No bail for four people accused of murdering Prince Lethukuthula Zulu

Only one of the five accused was granted bail in court on Monday

The court has granted bail to one of five people accused of the murder of King Goodwill Zwelithini's eldest son, Prince Lethukuthula Zulu.
The court has granted bail to one of five people accused of the murder of King Goodwill Zwelithini's eldest son, Prince Lethukuthula Zulu.
Image: KZN Provincial Government via Twitter

The Randburg magistrate’s court has granted bail to only one of the five people accused of murdering Zulu King Goodwill Zwelithini’s son, Prince Lethukuthula Zulu.

Security guards found the 50-year-old dead at his home in a Northwold, Johannesburg, residential complex on November 6.

Tshefogatso Moremane, 30, Margaret Koaile, 42, Portia Mmola, 28, Gontse Tlhoele, 30 and Dakalo Mbedzi, 32, stand accused of Zulu's murder.

Delivering bail judgment on Monday, magistrate Hleziphi Mkhasibe said there was a possibility that the case against Mbedzi might be weak and he could be given the benefit of doubt during trial.

“The court’s finding is that the interests of justice permit the release on bail of the fifth applicant. Bail is granted in the amount of R3,000,” he said.

However, bail was denied to the remaining accused, with the court finding that there was a strong case against Moremane, Koaile, Mmola and Tlhoele.

Mkhasibe said the four accused did not have immovable assets and, therefore, could up and leave when it was convenient for them.

“There is likelihood that the applicants may undermine the criminal justice system, as they committed the offence while they were out on bail,” the presiding officer said.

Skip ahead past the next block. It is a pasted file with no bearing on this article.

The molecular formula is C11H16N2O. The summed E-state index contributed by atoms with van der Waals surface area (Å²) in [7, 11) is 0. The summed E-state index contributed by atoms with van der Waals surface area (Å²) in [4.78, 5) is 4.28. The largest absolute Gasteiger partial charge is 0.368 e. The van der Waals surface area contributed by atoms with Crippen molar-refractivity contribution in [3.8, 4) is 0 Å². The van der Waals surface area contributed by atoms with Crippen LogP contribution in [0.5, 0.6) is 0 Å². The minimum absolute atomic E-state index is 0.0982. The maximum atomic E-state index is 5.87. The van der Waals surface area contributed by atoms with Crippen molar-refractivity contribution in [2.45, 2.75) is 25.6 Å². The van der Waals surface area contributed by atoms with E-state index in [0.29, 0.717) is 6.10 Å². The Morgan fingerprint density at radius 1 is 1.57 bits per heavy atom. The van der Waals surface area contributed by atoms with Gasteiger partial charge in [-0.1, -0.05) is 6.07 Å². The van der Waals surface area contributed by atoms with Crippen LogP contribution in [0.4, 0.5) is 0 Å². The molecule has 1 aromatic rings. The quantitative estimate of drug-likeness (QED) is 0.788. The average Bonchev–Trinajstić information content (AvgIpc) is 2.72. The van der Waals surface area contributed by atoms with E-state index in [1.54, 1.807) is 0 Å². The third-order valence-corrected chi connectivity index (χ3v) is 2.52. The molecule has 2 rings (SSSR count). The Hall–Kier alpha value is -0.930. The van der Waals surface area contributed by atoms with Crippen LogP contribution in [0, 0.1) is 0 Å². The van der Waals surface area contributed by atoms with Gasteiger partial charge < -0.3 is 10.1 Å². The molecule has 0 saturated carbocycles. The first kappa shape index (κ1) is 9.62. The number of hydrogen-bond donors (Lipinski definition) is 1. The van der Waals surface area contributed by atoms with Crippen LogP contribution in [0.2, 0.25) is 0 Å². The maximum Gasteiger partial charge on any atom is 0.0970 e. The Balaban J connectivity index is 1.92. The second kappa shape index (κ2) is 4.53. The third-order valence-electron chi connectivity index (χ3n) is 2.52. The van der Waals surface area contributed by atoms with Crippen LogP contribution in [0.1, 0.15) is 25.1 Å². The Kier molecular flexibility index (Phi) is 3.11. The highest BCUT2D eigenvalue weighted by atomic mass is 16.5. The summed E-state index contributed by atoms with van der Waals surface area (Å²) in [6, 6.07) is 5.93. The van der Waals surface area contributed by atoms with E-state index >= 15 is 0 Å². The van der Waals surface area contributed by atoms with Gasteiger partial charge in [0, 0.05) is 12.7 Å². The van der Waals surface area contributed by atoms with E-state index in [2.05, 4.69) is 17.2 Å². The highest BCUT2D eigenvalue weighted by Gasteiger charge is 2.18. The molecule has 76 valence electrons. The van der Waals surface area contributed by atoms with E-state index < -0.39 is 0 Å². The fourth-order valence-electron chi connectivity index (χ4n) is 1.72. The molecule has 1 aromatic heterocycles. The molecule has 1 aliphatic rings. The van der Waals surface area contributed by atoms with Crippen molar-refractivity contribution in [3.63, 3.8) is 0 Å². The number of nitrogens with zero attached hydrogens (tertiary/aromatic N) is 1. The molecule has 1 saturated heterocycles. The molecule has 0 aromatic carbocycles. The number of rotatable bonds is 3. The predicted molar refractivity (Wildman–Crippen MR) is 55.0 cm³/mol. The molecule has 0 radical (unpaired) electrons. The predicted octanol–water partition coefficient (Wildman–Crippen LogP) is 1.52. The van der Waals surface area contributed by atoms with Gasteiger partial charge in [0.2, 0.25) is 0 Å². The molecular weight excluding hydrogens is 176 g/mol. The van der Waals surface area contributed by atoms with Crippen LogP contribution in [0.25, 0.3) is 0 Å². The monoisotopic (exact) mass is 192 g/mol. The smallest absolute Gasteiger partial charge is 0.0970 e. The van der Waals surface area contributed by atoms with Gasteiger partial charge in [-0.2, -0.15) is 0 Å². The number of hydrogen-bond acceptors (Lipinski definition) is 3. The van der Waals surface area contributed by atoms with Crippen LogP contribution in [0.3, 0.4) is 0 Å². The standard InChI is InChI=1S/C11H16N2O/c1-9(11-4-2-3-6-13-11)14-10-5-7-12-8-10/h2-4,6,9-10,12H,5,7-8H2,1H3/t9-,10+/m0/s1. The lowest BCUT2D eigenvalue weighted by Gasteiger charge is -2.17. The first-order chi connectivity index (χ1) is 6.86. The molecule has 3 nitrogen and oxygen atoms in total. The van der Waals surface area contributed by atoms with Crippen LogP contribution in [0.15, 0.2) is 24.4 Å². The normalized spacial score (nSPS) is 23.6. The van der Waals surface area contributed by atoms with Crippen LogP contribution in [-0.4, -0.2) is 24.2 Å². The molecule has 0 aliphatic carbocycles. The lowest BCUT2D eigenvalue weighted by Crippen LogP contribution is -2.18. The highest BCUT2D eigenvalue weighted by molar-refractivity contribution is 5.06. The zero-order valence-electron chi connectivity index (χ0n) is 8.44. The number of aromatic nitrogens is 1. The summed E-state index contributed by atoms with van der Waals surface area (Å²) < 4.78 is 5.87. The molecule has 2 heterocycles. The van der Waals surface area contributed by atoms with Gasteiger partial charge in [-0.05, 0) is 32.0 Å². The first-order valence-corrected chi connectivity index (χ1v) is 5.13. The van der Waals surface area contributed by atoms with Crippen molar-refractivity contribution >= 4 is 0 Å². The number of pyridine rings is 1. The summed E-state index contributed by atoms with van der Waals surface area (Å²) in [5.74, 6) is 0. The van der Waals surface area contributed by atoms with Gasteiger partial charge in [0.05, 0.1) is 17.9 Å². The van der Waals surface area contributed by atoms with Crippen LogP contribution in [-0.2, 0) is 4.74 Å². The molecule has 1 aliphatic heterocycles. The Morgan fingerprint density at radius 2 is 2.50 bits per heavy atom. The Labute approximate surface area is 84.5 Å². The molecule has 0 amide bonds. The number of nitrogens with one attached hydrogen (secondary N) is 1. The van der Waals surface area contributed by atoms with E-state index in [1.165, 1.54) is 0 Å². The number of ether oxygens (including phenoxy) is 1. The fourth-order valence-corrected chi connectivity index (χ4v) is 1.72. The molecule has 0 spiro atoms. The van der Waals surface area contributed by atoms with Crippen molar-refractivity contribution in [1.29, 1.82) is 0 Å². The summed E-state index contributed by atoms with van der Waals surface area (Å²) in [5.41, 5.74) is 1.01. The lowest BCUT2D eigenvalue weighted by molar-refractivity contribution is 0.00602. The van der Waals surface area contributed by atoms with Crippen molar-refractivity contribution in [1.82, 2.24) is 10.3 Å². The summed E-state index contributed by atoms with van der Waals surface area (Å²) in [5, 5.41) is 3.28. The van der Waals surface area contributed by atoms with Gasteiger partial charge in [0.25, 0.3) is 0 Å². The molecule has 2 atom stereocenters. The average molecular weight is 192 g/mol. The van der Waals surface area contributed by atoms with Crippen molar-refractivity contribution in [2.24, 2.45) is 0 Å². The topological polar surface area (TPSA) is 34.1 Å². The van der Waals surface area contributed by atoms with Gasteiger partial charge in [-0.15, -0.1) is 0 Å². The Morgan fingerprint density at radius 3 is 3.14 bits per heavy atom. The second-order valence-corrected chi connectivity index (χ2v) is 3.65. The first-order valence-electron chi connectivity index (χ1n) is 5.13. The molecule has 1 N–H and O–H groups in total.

She added that there was likelihood that the accused would endanger the safety and wellbeing of men whose intention was to have a good time at entertainment establishments.

“This court has a legal duty to protect vulnerable members of our society.”

Mkhasibe said while she did not judge the accused for being sex workers, she was against their “unlawful” actions.

She said while the state had alleged that Moremane was a violent person as she had a pending case of assault with intent to do grievous bodily harm, there was no evidence to prove that she had a violent nature.

“I beg to differ with the state’s argument because it is not supported by evidence. We do not know the facts of the pending matter,” Mkhasibe said. “We cannot deduce that the applicant is a violent person in nature.”

She dismissed the state’s argument that Moremane was trying to evade arrest as the police struggled to locate her to serve her with a summons to appear in court.

“She was not aware that she was wanted or sought. I’m not in a position to assume that she did not want to be found when she was not aware of the charges against her.”

The court found Koaile to be untruthful as she failed to disclose during her bail application that she had a previous conviction.

“She has failed to play open cards with the court. She was not mistaken when she downplayed her previous conviction of robbery to theft,” Mkhasibe said.

In dismissing Koaile’s bail application, Mkhasibe relied on her confession that they spiked Zulu’s and his friend’s drinks on the night of the incident.

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